In early 2020, there was a great deal of discussion concerning the Second Amendment and the role of local government in enforcing laws that may be an infringement on the right of law-abiding citizens to keep and bear arms. Those concerns were then, and continue to be, a reaction to proposals by some legislators at both the national and state levels to severely restrict, or even prohibit, the ownership of certain firearms by Americans. Some have even called for the forcible confiscation of those firearms from millions of our citizens who have never, and never will, use them to harm other innocent people.
I think concerns about such initiatives are valid and that we are right to be on guard against any such overreach by government, at any level. It has often been said that, “eternal vigilance is the price of liberty,” and I commend those in our community who continue to work hard to keep this issue front and center in the public consciousness.
So in January of 2020, a group of local Second Amendment activists came together to “do something.” Early discussions included consideration of proposing an ordinance declaring Daviess County a “Sanctuary County” where federal or state laws that (in some’s opinion) infringed upon the Constitutional right to “keep and bear arms” would NOT be enforced.
While I then, and still do, concur with that sentiment, it’s much more complicated than some first realize; particularly for law enforcement, as such arbitrary “selective enforcement” would require officers and deputies to interpret the Constitution and thus determine which law to enforce and which to ignore. I can think of no greater threat to one’s personal liberties than taking that role away from our independent judiciary and vesting it in the hands of the police. Such a precedent could, I fear, someday lead to devastating, unintended consequences extending to issues not only related to firearm ownership.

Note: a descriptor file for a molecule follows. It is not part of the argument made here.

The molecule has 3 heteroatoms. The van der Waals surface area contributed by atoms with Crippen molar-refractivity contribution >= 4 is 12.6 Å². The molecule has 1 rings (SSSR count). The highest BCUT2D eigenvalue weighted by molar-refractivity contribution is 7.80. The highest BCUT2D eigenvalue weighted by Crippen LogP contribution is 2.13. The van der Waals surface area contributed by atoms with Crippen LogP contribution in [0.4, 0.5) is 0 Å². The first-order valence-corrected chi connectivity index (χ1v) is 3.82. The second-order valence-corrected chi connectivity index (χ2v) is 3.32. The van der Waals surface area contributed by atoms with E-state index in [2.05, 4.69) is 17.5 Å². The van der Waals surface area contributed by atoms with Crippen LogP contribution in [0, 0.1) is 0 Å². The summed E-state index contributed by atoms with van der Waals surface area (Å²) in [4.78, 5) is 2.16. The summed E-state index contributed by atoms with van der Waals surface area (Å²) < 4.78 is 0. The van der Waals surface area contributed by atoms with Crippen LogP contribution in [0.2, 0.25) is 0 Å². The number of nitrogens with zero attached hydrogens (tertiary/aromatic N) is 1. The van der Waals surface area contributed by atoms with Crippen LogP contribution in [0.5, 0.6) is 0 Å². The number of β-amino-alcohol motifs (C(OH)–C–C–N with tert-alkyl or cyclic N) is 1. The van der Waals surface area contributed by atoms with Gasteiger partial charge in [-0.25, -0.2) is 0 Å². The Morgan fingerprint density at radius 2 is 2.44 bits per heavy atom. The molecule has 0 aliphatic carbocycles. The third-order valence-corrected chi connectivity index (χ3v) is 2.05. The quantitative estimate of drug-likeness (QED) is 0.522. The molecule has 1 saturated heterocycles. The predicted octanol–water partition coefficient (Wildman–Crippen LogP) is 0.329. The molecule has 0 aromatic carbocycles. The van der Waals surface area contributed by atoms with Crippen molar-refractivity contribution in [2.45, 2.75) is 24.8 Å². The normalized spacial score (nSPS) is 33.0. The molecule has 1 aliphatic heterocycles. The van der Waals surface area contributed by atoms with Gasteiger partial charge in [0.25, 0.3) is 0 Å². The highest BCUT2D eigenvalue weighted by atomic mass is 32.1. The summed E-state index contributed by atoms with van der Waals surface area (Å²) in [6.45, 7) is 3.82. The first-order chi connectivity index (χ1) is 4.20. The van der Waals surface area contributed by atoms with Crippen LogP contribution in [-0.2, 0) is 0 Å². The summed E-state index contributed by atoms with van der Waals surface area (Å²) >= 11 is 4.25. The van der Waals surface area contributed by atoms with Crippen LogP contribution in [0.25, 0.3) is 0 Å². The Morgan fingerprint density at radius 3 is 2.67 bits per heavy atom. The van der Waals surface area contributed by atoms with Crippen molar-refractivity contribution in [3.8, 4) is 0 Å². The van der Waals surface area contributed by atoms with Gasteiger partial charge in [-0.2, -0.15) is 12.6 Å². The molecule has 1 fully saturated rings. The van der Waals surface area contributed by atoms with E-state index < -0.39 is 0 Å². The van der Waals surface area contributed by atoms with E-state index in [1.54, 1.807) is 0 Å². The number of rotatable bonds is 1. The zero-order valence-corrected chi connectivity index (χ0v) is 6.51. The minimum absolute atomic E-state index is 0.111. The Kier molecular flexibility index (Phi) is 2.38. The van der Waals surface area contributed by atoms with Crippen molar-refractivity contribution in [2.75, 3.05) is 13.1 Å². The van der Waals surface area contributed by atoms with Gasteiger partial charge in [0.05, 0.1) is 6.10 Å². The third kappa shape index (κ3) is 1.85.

Too, such an “ordinance” would clearly violate Kentucky Revised Statute (KRS) 65.870, passed by the Kentucky General Assembly in 2012 (ironically, to address the concerns of Second Amendment infringements by local governments), rendering it null and void with no standing in law.
All of this considered, the Kentucky United Daviess County chapter decided in January 2020, rather than an ordinance, to petition the Fiscal Court to consider passage of a “resolution,” leaving no doubt that we value the right to keep and bear arms and will oppose any attempt to lessen that right. As an official expression of the will of the voters of Daviess County, such a resolution carries far more weight than mere statements by other stakeholders. Too, such a resolution would NOT violate the aforementioned KRS, as confirmed by a Kentucky Attorney General written opinion in February 2020.
Sadly, the sitting Fiscal Court in 2020 decided to not pursue the matter and never placed it on the Court’s agenda for consideration and vote.
Since then, 113 of Kentucky’s 120 counties (and six of its cities) have passed similar resolutions. This issue remains as relevant today, arguably more so, as it was three years ago. And the Kentucky United Daviess County chapter is renewing its efforts in petitioning a newly elected Fiscal Court to act on their concerns.
In language very similar to that oath I took as a young Marine before deploying to Vietnam, in taking the Oath of Office as Sheriff, I swore I would, “…support the Constitution of the United States and the Constitution of this Commonwealth…” This I did to the best of my ability every day for 48 years. Though now retired, I remain strongly committed to that premise. I am hopeful and would encourage our recently-elected leaders, specifically the Fiscal Court, to do likewise in hearing the Kentucky United Daviess County chapter’s voice and unanimously vote to pass this resolution.
Retired Sheriff Keith Cain